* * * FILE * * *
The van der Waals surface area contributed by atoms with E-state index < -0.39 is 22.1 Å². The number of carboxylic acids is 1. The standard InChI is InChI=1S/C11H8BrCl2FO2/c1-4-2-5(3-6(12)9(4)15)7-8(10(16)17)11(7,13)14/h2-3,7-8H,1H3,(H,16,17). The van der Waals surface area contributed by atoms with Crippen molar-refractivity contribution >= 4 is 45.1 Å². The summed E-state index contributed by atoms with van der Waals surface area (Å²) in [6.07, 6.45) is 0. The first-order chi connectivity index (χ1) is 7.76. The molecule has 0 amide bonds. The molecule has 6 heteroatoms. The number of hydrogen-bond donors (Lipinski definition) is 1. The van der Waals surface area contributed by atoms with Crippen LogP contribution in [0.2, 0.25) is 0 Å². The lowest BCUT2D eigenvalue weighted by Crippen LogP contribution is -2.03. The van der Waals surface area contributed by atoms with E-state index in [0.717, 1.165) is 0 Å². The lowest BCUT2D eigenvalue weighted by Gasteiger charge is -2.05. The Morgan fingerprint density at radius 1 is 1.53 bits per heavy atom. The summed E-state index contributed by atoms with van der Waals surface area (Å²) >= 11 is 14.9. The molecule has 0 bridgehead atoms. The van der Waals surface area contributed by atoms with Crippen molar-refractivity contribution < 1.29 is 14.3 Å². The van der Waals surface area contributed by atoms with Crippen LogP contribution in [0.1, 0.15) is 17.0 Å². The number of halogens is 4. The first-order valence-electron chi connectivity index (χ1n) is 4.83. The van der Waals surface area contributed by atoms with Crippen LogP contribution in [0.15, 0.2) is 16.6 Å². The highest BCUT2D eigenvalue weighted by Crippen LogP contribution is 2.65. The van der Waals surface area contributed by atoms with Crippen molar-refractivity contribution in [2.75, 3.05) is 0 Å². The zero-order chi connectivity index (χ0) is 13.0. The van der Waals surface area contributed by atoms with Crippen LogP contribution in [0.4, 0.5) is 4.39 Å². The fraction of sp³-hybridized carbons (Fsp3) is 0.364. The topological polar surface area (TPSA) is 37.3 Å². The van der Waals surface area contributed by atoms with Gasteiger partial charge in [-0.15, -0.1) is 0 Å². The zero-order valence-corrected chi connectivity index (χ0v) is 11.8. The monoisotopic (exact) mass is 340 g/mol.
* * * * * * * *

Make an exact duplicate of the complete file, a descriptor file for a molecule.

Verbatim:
The van der Waals surface area contributed by atoms with E-state index < -0.39 is 22.1 Å². The number of carboxylic acids is 1. The standard InChI is InChI=1S/C11H8BrCl2FO2/c1-4-2-5(3-6(12)9(4)15)7-8(10(16)17)11(7,13)14/h2-3,7-8H,1H3,(H,16,17). The van der Waals surface area contributed by atoms with Crippen molar-refractivity contribution >= 4 is 45.1 Å². The summed E-state index contributed by atoms with van der Waals surface area (Å²) in [6.07, 6.45) is 0. The first-order chi connectivity index (χ1) is 7.76. The molecule has 0 amide bonds. The molecule has 6 heteroatoms. The number of hydrogen-bond donors (Lipinski definition) is 1. The van der Waals surface area contributed by atoms with Crippen LogP contribution in [0.2, 0.25) is 0 Å². The lowest BCUT2D eigenvalue weighted by Crippen LogP contribution is -2.03. The van der Waals surface area contributed by atoms with E-state index in [0.717, 1.165) is 0 Å². The lowest BCUT2D eigenvalue weighted by Gasteiger charge is -2.05. The Morgan fingerprint density at radius 1 is 1.53 bits per heavy atom. The summed E-state index contributed by atoms with van der Waals surface area (Å²) >= 11 is 14.9. The molecule has 0 bridgehead atoms. The van der Waals surface area contributed by atoms with Crippen molar-refractivity contribution < 1.29 is 14.3 Å². The van der Waals surface area contributed by atoms with Crippen LogP contribution in [0.1, 0.15) is 17.0 Å². The number of halogens is 4. The first-order valence-electron chi connectivity index (χ1n) is 4.83. The van der Waals surface area contributed by atoms with Crippen LogP contribution in [0.15, 0.2) is 16.6 Å². The highest BCUT2D eigenvalue weighted by Crippen LogP contribution is 2.65. The van der Waals surface area contributed by atoms with Crippen molar-refractivity contribution in [2.75, 3.05) is 0 Å². The zero-order chi connectivity index (χ0) is 13.0. The van der Waals surface area contributed by atoms with Crippen LogP contribution in [0.4, 0.5) is 4.39 Å². The fraction of sp³-hybridized carbons (Fsp3) is 0.364. The topological polar surface area (TPSA) is 37.3 Å². The van der Waals surface area contributed by atoms with Gasteiger partial charge in [-0.15, -0.1) is 0 Å². The zero-order valence-corrected chi connectivity index (χ0v) is 11.8. The monoisotopic (exact) mass is 340 g/mol.